moment, as it requires extra reassembly at forwarding node, which
is not implemented at this moment. Although there are many pro‐
tocols in /etc/protocols, protocols other than TCP, UDP and ICMP
may not be suitable to use with IPsec.
policy policy is expressed in one of the following three formats:
-P direction discard
-P direction none
-P direction ipsec protocol/mode/src-dst/level [...]
The direction of a policy must be specified as one of: out, in,
discard, none, or ipsec. The discard direction means that pack‐
ets matching the supplied indices will be discarded while none
means that IPsec operations will not take place on the packet and
ipsec means that IPsec operation will take place onto the packet.
The protocol/mode/src-dst/level statement gives the rule for how
to process the packet. The protocol is specified as ah, esp or
ipcomp. The mode is either transport or tunnel. If mode is
tunnel, you must specify the end-point addresses of the SA as src
and dst with a dash, ‘-’, between the addresses. If mode is
transport, both src and dst can be omitted. The level is one of
the following: default, use, require or unique. If the SA is not
available in every level, the kernel will request the SA from the
key exchange daemon. A value of default tells the kernel to use
the system wide default protocol e.g. the one from the
esp_trans_deflev sysctl variable, when the kernel processes the
packet. A value of use means that the kernel will use an SA if
it is available, otherwise the kernel will pass the packet as it
would normally. A value of require means that an SA is required
whenever the kernel sends a packet matched that matches the pol‐
icy. The unique level is the same as require but, in addition,
it allows the policy to bind with the unique out-bound SA. For
example, if you specify the policy level unique, racoon(8) will
configure the SA for the policy. If you configure the SA by man‐
ual keying for that policy, you can put the decimal number as the
policy identifier after unique separated by colon ‘:’ as in the
following example: unique:number. In order to bind this policy
to the SA, number must be between 1 and 32767, which corresponds
to extensions -u of manual SA configuration.
When you want to use an SA bundle, you can define multiple rules.
For example, if an IP header was followed by an AH header fol‐
lowed by an ESP header followed by an upper layer protocol
header, the rule would be:
The rule order is very important.
Note that “discard” and “none” are not in the syntax described in
ipsec_set_policy(3). There are small, but important, differences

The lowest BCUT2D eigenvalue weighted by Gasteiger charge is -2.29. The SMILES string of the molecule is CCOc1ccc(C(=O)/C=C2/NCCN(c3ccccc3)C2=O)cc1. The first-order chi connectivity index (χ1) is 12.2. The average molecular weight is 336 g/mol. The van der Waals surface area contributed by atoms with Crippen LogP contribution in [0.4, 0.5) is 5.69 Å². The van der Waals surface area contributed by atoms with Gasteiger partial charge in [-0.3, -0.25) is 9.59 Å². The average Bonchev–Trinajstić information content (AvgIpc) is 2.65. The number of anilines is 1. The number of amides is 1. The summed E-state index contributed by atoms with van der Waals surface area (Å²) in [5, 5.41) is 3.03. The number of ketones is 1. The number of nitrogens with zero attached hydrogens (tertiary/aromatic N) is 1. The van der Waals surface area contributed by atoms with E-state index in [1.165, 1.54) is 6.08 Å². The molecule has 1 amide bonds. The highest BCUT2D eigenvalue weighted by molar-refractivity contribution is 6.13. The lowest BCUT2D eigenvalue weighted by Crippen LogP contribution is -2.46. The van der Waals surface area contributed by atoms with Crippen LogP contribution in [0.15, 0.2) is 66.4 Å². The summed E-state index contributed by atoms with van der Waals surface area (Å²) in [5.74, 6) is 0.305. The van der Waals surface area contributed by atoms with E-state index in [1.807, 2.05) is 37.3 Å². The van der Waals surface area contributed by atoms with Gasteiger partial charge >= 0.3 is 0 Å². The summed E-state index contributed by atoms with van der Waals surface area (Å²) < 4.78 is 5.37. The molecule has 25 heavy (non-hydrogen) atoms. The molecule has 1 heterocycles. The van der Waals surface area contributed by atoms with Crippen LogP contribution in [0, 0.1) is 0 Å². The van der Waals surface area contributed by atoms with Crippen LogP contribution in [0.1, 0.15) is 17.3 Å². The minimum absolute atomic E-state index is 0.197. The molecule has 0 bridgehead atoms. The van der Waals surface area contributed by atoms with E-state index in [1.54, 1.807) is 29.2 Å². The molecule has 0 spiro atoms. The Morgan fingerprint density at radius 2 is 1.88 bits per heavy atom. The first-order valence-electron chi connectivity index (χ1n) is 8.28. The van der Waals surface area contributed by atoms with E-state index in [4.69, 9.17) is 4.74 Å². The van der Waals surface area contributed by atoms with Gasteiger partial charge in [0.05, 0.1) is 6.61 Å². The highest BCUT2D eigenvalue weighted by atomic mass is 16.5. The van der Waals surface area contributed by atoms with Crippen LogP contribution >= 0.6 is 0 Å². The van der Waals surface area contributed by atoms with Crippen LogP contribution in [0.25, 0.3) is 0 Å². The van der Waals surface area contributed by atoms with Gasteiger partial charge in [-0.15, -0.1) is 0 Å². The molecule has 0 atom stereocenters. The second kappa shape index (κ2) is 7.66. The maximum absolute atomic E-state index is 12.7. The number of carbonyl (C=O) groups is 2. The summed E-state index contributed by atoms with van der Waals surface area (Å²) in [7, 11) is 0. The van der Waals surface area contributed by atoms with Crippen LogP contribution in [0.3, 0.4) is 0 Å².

in the syntax. See ipsec_set_policy(3) for details.
The following list shows the supported algorithms. The protocol and
algorithm are almost completely orthogonal. The following list of
authentication algorithms can be used as aalgo in the -A aalgo of the
algorithm keylen (bits) comment
hmac-md5 128 ah: rfc2403
128 ah-old: rfc2085
hmac-sha1 160 ah: rfc2404
160 ah-old: 128bit ICV (no document)
keyed-md5 128 ah: 96bit ICV (no document)
128 ah-old: rfc1828
keyed-sha1 160 ah: 96bit ICV (no document)
160 ah-old: 128bit ICV (no document)
null 0 to 2048 for debugging
hmac-sha2-256 256 ah: 96bit ICV
256 ah-old: 128bit ICV (no document)
hmac-sha2-384 384 ah: 96bit ICV (no document)
384 ah-old: 128bit ICV (no document)
hmac-sha2-512 512 ah: 96bit ICV (no document)
512 ah-old: 128bit ICV (no document)
hmac-ripemd160 160 ah: 96bit ICV (RFC2857)
ah-old: 128bit ICV (no document)
aes-xcbc-mac 128 ah: 96bit ICV (RFC3566)
128 ah-old: 128bit ICV (no document)
tcp-md5 8 to 640 tcp: rfc2385
The following is the list of encryption algorithms that can be used as
the ealgo in the -E ealgo of the protocol parameter:
algorithm keylen (bits) comment
des-cbc 64 esp-old: rfc1829, esp: rfc2405
3des-cbc 192 rfc2451
null 0 to 2048 rfc2410
blowfish-cbc 40 to 448 rfc2451
cast128-cbc 40 to 128 rfc2451
des-deriv 64 ipsec-ciph-des-derived-01
3des-deriv 192 no document
rijndael-cbc 128/192/256 rfc3602
aes-ctr 160/224/288 draft-ietf-ipsec-ciph-aes-ctr-03
camllia-cbc 128/192/256 rfc4312
Note that the first 128/192/256 bits of a key for aes-ctr will be used as
AES key, and remaining 32 bits will be used as nonce.
The following are the list of compression algorithms that can be used as
the calgo in the -C calgo of the protocol parameter:
The setkey utility exits 0 on success, and >0 if an error occurs.
Add an ESP SA between two IPv6 addresses using the des-cbc encryption
add 3ffe:501:4819::1 3ffe:501:481d::1 esp 123457
-E des-cbc 0x3ffe05014819ffff ;
Add an authentication SA between two FQDN specified hosts:
add -6 myhost.example.com yourhost.example.com ah 123456
-A hmac-sha1 "AH SA configuration!" ;
Use both ESP and AH between two numerically specified hosts:
add 10.0.11.41 10.0.11.33 esp 0x10001
-E des-cbc 0x3ffe05014819ffff
-A hmac-md5 "authentication!!" ;
Get the SA information associated with first example above:
get 3ffe:501:4819::1 3ffe:501:481d::1 ah 123456 ;
Flush all entries from the database:
Dump the ESP entries from the database:
dump esp ;
Add a security policy between two networks that uses ESP in tunnel mode:
spdadd 10.0.11.41/32 10.0.11.33/32[any] any
-P out ipsec esp/tunnel/192.168.0.1-192.168.1.2/require ;
Use TCP MD5 between two numerically specified hosts:
add 10.1.10.34 10.1.10.36 tcp 0x1000 -A tcp-md5 "TCP-MD5 BGP secret" ;
SEE ALSOipsec_set_policy(3), racoon(8), sysctl(8)
Changed manual key configuration for IPsec, October 1999,
The setkey utility first appeared in WIDE Hydrangea IPv6 protocol stack
kit. The utility was completely re-designed in June 1998.
The setkey utility should report and handle syntax errors better.
For IPsec gateway configuration, src_range and dst_range with TCP/UDP
port number do not work, as the gateway does not reassemble packets (can‐
not inspect upper-layer headers).
BSD May 13, 2006 BSD